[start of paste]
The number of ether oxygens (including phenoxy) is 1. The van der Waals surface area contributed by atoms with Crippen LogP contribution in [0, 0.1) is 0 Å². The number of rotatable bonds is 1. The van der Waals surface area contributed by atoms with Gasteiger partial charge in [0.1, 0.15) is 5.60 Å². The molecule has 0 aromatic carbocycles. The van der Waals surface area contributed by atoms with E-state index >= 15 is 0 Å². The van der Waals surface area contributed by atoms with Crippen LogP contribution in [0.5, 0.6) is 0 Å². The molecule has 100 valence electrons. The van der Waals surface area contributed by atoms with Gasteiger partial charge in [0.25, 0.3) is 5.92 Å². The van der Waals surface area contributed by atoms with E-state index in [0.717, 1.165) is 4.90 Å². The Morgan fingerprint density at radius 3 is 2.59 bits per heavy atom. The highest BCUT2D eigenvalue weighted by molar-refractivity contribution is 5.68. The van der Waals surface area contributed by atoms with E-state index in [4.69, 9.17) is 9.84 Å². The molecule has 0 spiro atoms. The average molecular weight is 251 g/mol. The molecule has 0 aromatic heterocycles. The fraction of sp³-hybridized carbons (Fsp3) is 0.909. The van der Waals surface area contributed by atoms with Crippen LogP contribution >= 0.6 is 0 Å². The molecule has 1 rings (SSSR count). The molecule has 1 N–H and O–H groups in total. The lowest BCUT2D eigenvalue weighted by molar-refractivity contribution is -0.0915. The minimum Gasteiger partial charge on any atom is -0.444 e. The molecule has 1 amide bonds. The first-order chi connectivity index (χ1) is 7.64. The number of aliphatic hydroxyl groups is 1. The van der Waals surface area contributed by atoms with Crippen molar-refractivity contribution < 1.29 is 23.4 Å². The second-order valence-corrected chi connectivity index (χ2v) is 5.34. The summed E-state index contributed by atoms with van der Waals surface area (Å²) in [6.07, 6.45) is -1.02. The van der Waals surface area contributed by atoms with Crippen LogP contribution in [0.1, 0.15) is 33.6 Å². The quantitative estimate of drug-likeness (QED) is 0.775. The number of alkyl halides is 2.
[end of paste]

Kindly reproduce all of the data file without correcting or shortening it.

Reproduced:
The number of ether oxygens (including phenoxy) is 1. The van der Waals surface area contributed by atoms with Crippen LogP contribution in [0, 0.1) is 0 Å². The number of rotatable bonds is 1. The van der Waals surface area contributed by atoms with Gasteiger partial charge in [0.1, 0.15) is 5.60 Å². The molecule has 0 aromatic carbocycles. The van der Waals surface area contributed by atoms with E-state index >= 15 is 0 Å². The van der Waals surface area contributed by atoms with Crippen LogP contribution in [0.5, 0.6) is 0 Å². The molecule has 100 valence electrons. The van der Waals surface area contributed by atoms with Gasteiger partial charge in [0.25, 0.3) is 5.92 Å². The van der Waals surface area contributed by atoms with E-state index in [0.717, 1.165) is 4.90 Å². The Morgan fingerprint density at radius 3 is 2.59 bits per heavy atom. The highest BCUT2D eigenvalue weighted by molar-refractivity contribution is 5.68. The van der Waals surface area contributed by atoms with E-state index in [4.69, 9.17) is 9.84 Å². The molecule has 0 spiro atoms. The average molecular weight is 251 g/mol. The molecule has 0 aromatic heterocycles. The fraction of sp³-hybridized carbons (Fsp3) is 0.909. The van der Waals surface area contributed by atoms with Crippen LogP contribution >= 0.6 is 0 Å². The molecule has 1 rings (SSSR count). The molecule has 1 N–H and O–H groups in total. The lowest BCUT2D eigenvalue weighted by molar-refractivity contribution is -0.0915. The minimum Gasteiger partial charge on any atom is -0.444 e. The molecule has 1 amide bonds. The first-order chi connectivity index (χ1) is 7.64. The number of aliphatic hydroxyl groups is 1. The van der Waals surface area contributed by atoms with Crippen molar-refractivity contribution < 1.29 is 23.4 Å². The second-order valence-corrected chi connectivity index (χ2v) is 5.34. The summed E-state index contributed by atoms with van der Waals surface area (Å²) in [6.07, 6.45) is -1.02. The van der Waals surface area contributed by atoms with Crippen LogP contribution in [0.1, 0.15) is 33.6 Å². The quantitative estimate of drug-likeness (QED) is 0.775. The number of alkyl halides is 2.